Paul Whelan’s family has been reliving the distress of the early days following his arrest in Moscow in 2018 since another American, the reporter Evan Gershkovich, was also detained on espionage charges, his brother said on Tuesday.
Mr. Whelan, a former U.S. Marine, is serving a 16-year prison sentence on what the United States says are fabricated charges of espionage. His twin brother, David, and his sister, Elizabeth, have campaigned for his release, and called on the Biden administration to do more to secure his freedom.
That Mr. Gershkovich, a reporter for The Wall Street Journal, was also arrested by Russian state security services, accused of espionage and denied consular access while in jail has been “almost like reliving Paul’s case right from the start,” David Whelan said, adding that he could not imagine what Mr. Gershkovich’s family was experiencing.
“The last couple of weeks, I’ve been sleeping terribly,” he said. “I’ll wake up in the middle of the night, and I wonder — is that just because I’m not doing well right here? Or is that because Paul is not doing well where he is?”
Mr. Whelan was able to speak to his parents for the first time in nearly two weeks on Monday, David Whelan said in an email update to supporters on Tuesday. He wrote that the family had been led to believe erroneously that Mr. Whelan had been moved to a prison hospital, while he was actually sequestered within IK-17, the penal colony where he is serving his sentence, about an eight-hour drive outside of Moscow.
“The prison administration claims that the phones have been out of order from March 30 through to April 9th or 10th,” David Whelan wrote. “Russia’s infrastructure appears so brittle it could be true,” he said, while leaving open the possibility that the prison was limiting access.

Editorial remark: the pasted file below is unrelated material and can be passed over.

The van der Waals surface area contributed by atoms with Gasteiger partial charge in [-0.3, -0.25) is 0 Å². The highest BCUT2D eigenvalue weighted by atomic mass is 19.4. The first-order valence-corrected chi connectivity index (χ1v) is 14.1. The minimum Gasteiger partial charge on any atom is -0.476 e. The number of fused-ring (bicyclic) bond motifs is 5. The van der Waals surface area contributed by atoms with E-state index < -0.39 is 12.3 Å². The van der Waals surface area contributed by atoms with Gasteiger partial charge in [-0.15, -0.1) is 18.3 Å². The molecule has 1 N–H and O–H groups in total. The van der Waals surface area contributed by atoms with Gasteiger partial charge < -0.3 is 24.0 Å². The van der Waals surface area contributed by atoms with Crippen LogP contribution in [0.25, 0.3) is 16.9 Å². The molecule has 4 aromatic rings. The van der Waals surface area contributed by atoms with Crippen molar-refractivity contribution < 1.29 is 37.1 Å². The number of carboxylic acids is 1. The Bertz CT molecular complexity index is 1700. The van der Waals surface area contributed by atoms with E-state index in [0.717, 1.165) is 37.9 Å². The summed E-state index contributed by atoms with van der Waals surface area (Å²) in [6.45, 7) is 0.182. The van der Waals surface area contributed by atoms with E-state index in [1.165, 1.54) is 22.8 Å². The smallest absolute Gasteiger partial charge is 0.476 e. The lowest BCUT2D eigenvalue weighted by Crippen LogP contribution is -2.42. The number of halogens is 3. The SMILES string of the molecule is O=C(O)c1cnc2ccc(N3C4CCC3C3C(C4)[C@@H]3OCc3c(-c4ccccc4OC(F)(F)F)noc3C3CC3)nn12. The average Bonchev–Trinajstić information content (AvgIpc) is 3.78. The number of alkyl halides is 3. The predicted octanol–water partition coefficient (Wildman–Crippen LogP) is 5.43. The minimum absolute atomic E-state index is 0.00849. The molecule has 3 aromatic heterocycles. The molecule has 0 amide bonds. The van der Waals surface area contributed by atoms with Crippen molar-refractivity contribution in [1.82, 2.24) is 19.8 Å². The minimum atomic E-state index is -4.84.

Mr. Whelan was made aware that Russia had detained another American, Mr. Gershkovich, while he was out of contact, and fears “being left behind a third time,” David Whelan said, referring to the cases of Brittney Griner and Trevor Reed, two other Americans who were detained in Russia and released separately last year in prisoner swaps.
Mr. Whelan’s family rejoiced after both releases, but said his continued detention made them question whether his case was truly a priority for the Biden administration.
The family understood that Russia considered Ms. Griner’s drug charges and Mr. Reed’s assault charges to be less serious than the espionage charges Mr. Whelan faces, David Whelan said. Secretary of State Antony J. Blinken said last year that Russian officials were treating Mr. Whelan’s case differently, and had refused to include him in the prisoner swap that freed Ms. Griner in December.
“Now, we are at a point where we see a case that’s identical to Paul’s,” David Whelan said in a phone interview, adding that whatever might resolve an espionage case like Mr. Gershkovich’s should also resolve Mr. Whelan’s.
“I think if he’s left behind again, it would be — ‘disappointing’ isn’t even close to the word that I would use,” David Whelan said.
The State Department has designated both Mr. Gershkovich and Mr. Whelan “wrongfully detained,” meaning they are effectively considered political hostages. But it remains unclear whether a prisoner swap could be negotiated for their release, because the United States is not known to have a Russian spy in custody that would allow for a purportedly equivalent trade.
Some sort of tripartite approach with Western allies that do have Russian spies in custody might be possible, David Whelan said, though he noted that the family was not aware of the details of any efforts the Biden administration might be considering.
“I would be happy for the U.S. government to make whatever concessions they can to bring Paul home,” he added.